7a["Shipping Intelligence", The Register (Adelaide, SA), Tuesday 13 June 1876, page 4]



Monday, June 12.

NORTHERN MONARCH, ship, 1,238 John James Garden, master, from London March 9, Plymouth March 23. J. T. Turnbull, Town; C. E. Bartleet, Port, agents. Passengers - Dr. Wm. Baly, in the 'cabin; and 403 Government immigrants in the steerage.


7b["Story of the Koombana", The Sunday Times (Perth, WA), Sunday 31 March 1912, page 12]


A Sketch of His Career

Captain Tom Allen, the skipper of the S.S. Koombana, about whose fate so much misgiving is felt, is undoubtedly one of the most popular seafaring men on our coast. He is in his 53rd year, and a bachelor. His immediate relatives are his mother, who is 83, and Mr. Sea Born Allen of George Wills and Co., his sole surviving brother, both of whom reside at the Semaphore, South Australia. Captain Allen's father, a Cork Irishman, was a shipmaster and owner in the 50's, 60's and 70's, and frequently visited Albany and Fremantle. His son Marmion was born in Marmion's Hotel, Fremantle, in 1867, hence the name. The late Hon. W. E. Marmion and his sister were the child's godparents.

Captain Allen was a sailor from his childhood, sailing with his parents around the Australian coast, and subsequently to New Caledonia. In 1873 he sailed from Port Darwin in the barque Contest, commanded by his father, for Rockingham, to load jarrah. They arrived after calling at Cossack; but in a north-westerly gale the Contest was blown from her anchors at Rockingham and wrecked. As his father then gave up the sea, Captain Allen shipped in one of the Glasgow "Citys," and went to foreign lands, returning to Australia in the Northern Monarch.

He then joined the Orient line as quartermaster of the Cuzco, and was aboard of her when she broke down and sailed from 1000 miles south of the Leeuwin to Portland, in Victoria, he being one of the men lowered over the quarter in a heavy sea to secure the propeller. He next became bo'sun of the Pacific liner Sorata, and after passing his examinations, came to Australia as mate of the Meeinderry.

The old Verulam was his first command, and after commanding various other sailing ships he passed for extra master. He then took charge of various tugs and coastal steamers, and was stevedore in Ports Pirie and Germein. Tried alluvial gold digging at Teetulpa, South Australia, and after commanding various vessels in the early 90's he took charge of the Tekapo, owned by the Union Company of New Zealand, but chartered to the Adelaide Steamship Company for the West Australian trade.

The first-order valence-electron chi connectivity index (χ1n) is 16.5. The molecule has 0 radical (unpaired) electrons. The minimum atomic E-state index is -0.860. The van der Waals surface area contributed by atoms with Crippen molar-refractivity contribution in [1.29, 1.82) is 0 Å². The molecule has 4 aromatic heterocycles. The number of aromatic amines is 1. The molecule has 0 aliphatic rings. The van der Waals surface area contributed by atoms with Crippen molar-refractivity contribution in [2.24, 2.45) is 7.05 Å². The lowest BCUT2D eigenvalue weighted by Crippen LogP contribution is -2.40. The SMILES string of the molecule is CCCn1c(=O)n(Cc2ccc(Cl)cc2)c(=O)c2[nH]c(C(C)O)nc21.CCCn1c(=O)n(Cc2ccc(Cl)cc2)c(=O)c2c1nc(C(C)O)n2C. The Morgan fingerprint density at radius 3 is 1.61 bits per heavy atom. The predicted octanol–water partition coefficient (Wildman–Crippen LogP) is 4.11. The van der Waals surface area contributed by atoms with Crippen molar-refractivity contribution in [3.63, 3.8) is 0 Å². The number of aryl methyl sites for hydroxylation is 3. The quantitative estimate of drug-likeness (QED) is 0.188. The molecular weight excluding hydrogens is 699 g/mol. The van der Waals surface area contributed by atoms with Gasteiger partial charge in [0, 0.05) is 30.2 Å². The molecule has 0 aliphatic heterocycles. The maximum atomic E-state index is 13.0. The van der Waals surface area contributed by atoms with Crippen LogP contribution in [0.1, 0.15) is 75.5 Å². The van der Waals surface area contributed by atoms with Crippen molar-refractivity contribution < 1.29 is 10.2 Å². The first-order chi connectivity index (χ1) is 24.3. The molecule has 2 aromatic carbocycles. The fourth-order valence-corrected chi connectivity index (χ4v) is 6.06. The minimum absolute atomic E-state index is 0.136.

Subsequently he took command of the Marloo in the same trade, and in 1897 had a verdict of manslaughter returned against him by a Fremantle jury, because a man fell down the hold of the Marloo. The Attorney-General ignored the verdict. In 1897 he resigned from the Marloo, and joined the Port Adelaide pilot service, in which he remained 10 years, and left because, a law being altered, the pilots became civil servants at a salary, with undefined responsibility. During the 10 years he was pilot he handled hundreds of vessels of all descriptions satisfactorily, the Royal yacht Ophir being one of them. The present sailor King of England complimented him on his skill, and gave him a scarf-pin bearing the White Rose of York as a souvenir.

During the Crimean War coffee was scarce and dear, and Captain Allen chartered his schooner to a wealthy Chinaman and sailed into various then out-of-the-way places in search of trade. One of Captain Tom Allen's brothers is buried in Singapore, another (Marmion) in Melbourne, a third and a sister in Adelaide, and now it is only too probable that "The sea, the blue, lone sea" covers Tom Allen awaiting the time when "the sea shall give up its dead."

Captain Allen's only surviving brother, Mr Sea Born Allen, was born on board the Sehab Jehan off Cape Northumberland during an awful gale. As Captain Allen could not leave the deck, Mrs. Allen was left to the care of Nature and the steward, with satisfactory results. The elements welcomed the little stranger with a gorgeous display of Saint-Elmo's fire on the mastheads and yards, and fifty years later, on his brother's birthday, off the same place (Cape Northumberland), Captain Allen, then commanding the Grantala, was treated by nature to a similar electric illumination, the corposants outlining the steamer's masts and funnel.


The trading of coffee through the years of the Crimean War relates not to Tom Allen Junior, but to his father!



Crew on the Northern Monarch in 1876/77.


18. Thomas Allen 18 Adelaide AB 21/6/76 Adelaide Discharged



Tom Allen jnr arrives back at Port Adelaide as A.B. aboard Northern Monarch, 12 June 1876, discharged 21 June.